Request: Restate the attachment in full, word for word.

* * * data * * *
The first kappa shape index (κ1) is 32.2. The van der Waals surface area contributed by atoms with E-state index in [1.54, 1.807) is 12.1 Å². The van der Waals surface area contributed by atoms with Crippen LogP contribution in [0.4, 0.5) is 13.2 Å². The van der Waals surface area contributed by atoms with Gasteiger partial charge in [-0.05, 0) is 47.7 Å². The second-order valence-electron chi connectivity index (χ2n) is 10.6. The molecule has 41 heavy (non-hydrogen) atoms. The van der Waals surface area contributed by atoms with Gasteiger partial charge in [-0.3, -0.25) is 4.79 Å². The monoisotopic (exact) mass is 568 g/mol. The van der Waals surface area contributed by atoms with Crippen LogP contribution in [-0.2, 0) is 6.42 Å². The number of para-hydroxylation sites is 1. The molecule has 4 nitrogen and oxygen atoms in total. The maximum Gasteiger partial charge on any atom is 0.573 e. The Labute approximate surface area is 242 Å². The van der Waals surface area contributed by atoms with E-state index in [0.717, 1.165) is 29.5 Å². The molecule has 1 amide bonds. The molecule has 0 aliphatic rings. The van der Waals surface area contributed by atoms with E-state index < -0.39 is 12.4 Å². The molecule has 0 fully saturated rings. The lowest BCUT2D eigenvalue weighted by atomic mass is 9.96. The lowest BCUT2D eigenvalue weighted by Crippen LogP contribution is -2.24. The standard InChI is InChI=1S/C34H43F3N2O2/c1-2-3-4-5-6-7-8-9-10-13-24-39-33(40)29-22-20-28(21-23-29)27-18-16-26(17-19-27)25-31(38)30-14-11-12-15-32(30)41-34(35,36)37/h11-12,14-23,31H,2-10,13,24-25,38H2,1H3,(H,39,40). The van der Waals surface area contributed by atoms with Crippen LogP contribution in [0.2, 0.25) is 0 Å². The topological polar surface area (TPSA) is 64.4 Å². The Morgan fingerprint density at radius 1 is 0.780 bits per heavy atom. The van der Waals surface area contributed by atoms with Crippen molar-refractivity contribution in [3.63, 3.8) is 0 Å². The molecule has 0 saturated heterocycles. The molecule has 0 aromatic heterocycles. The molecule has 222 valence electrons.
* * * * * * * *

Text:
The first kappa shape index (κ1) is 32.2. The van der Waals surface area contributed by atoms with E-state index in [1.54, 1.807) is 12.1 Å². The van der Waals surface area contributed by atoms with Crippen LogP contribution in [0.4, 0.5) is 13.2 Å². The van der Waals surface area contributed by atoms with Gasteiger partial charge in [-0.05, 0) is 47.7 Å². The second-order valence-electron chi connectivity index (χ2n) is 10.6. The molecule has 41 heavy (non-hydrogen) atoms. The van der Waals surface area contributed by atoms with Gasteiger partial charge in [-0.3, -0.25) is 4.79 Å². The monoisotopic (exact) mass is 568 g/mol. The van der Waals surface area contributed by atoms with Crippen LogP contribution in [-0.2, 0) is 6.42 Å². The number of para-hydroxylation sites is 1. The molecule has 4 nitrogen and oxygen atoms in total. The maximum Gasteiger partial charge on any atom is 0.573 e. The Labute approximate surface area is 242 Å². The van der Waals surface area contributed by atoms with E-state index in [0.717, 1.165) is 29.5 Å². The molecule has 1 amide bonds. The molecule has 0 aliphatic rings. The van der Waals surface area contributed by atoms with E-state index < -0.39 is 12.4 Å². The molecule has 0 fully saturated rings. The lowest BCUT2D eigenvalue weighted by atomic mass is 9.96. The lowest BCUT2D eigenvalue weighted by Crippen LogP contribution is -2.24. The standard InChI is InChI=1S/C34H43F3N2O2/c1-2-3-4-5-6-7-8-9-10-13-24-39-33(40)29-22-20-28(21-23-29)27-18-16-26(17-19-27)25-31(38)30-14-11-12-15-32(30)41-34(35,36)37/h11-12,14-23,31H,2-10,13,24-25,38H2,1H3,(H,39,40). The van der Waals surface area contributed by atoms with Crippen LogP contribution in [0.2, 0.25) is 0 Å². The topological polar surface area (TPSA) is 64.4 Å². The Morgan fingerprint density at radius 1 is 0.780 bits per heavy atom. The van der Waals surface area contributed by atoms with Crippen molar-refractivity contribution in [3.63, 3.8) is 0 Å². The molecule has 0 saturated heterocycles. The molecule has 0 aromatic heterocycles. The molecule has 222 valence electrons.